After work today, I was able to bring my farmer some caffeine and a cold treat. I felt he needed it since he has gotten a whopping total of 5 hours sleep in the past 62 (and still counting) hours. My treat was taking time to ride with him.
I loved that I was able to ride for the last hour of planting my mom’s corn.
After finishing Mom’s corn, I gave him a ride home so he could load up to start the next batch of spraying. I am hoping he is able to finish while it is still technically today!
April was cold, windy, rainy, and not conducive to farming.
May has blasted to record and near-record highs in Illinois. About 90 degrees this week.
Can you see the humid haze in the pic below, taken about 6 am?
Yet, it is also exciting.
Imagine how excited this shed cat was when he finally crawled out from his hidey hole on the tractor to take a look! My farmer had been out on the tractor for about an hour and a half, when he saw this cat outside the tractor door! Note: The cat made it home safely and has been grounded from future joy rides.
Tailgate meetings are also important.
Sorry it is blurry. My camera lens steamed over when I brought it outside!
Hopefully, my farmer is home earlier tonight (or tomorrow morning?) than he was last night (this morning?). Going to bed at 2:30 am is for the young kids that don’t have to get up at 4:30 am!
While looking for some pictures on an SD card, I found a bunch of pics I took early one summer Sunday morning in July. I meant to post them in a blog, but completely forgot, as life gets busy. Or as I just tend to get distracted. Whichever it is.
Hubby and I were drinking our coffee outside and heard the unmistakable sound of an aerial tractor crop sprayer. No matter that we both have watched these since we were kids, we are still fascinated every. single. time!!
So, although we awoke this April Fool’s day to frozen grass and skiff of snowy sleet on the ground, let’s “watch” a crazily-talented aeronautical acrobat on a hazy, humid July morning!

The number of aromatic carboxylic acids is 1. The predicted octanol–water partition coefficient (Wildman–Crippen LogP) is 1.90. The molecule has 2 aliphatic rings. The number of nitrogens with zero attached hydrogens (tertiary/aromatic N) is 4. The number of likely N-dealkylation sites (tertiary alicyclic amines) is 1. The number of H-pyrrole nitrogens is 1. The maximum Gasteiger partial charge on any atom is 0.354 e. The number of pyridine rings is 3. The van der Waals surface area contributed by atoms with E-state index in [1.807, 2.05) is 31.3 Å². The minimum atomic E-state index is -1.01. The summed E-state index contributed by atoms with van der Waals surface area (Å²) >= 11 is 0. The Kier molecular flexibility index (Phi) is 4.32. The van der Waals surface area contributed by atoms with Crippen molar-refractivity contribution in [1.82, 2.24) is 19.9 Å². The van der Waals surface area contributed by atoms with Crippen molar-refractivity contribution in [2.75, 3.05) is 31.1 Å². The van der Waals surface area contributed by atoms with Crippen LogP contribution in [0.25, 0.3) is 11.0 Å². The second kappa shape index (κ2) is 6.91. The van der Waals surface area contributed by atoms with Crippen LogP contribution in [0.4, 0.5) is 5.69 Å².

Whew! What a show it was!
My farmer is busy getting ready for spring planting. I hope you follow along for the ride.
Although it may look like farmers have recently turned into pyromaniacs, rest assured it is not without reason!
With a recent spurt of gorgeous spring weather, many farmers are burning ditches, field debris, brush piles, and CRP (Conservation Reserve Program) ground.
These burn-offs are done before the main wildlife nesting/brood-rearing season that is quickly approaching. Burn-offs help establish a strong, healthy ground cover by eliminating noxious weeds. I will try to remember to post a follow-up picture when the new growth begins so you can see the lush, green habitat come to life.
Trust me, farmers’ wives are reminding them to be careful!
Last year, I challenged myself to a post a day during harvest because it is such an amazing time of year. The changes in our rural, central Illinois landscape and weather in less than two months is somewhat astonishing. At least to me, it is.
Although I am not committing to a post a day, I will commit to documenting this year’s harvest via this blog. You are welcome to come along for the ride.
To set the stage, here is a scene from our front yard on August 30, 2021.
Fast forward two weeks and this is the field just west of the photo above, taken at dawn:
I thought it might be fun to look at how our landscape here in central Illinois changes drastically in a few months’ (or weeks‘) time. This is a good reminder that in just a few more months it will be changing to spring!
September 8, 2020:
October 3, 2020
November 7, 2020:
December 2, 2020:
January 4, 2021:
Today, the ground rests and recharges. Now that I’m off the clock, I think I should too!
My pics are from yesterday. Clint was in town at lunch, so he picked me up at work, we got drive-thru, and went to the lake.
I returned to the office. He checked bins and sent me pics of his aerial view.
After the actual harvest of crops, work continues. Cornstalks will get chisel plowed, brush and timber along field edges will get trimmed or pushed back, equipment will get maintenance work, and paperwork will get tackled, to name a few of the more pressing items.
This evening, we are appreciating a little rain. The dry conditions and field fires have been a big concern!
I hope you get (or take) a much-needed break, too.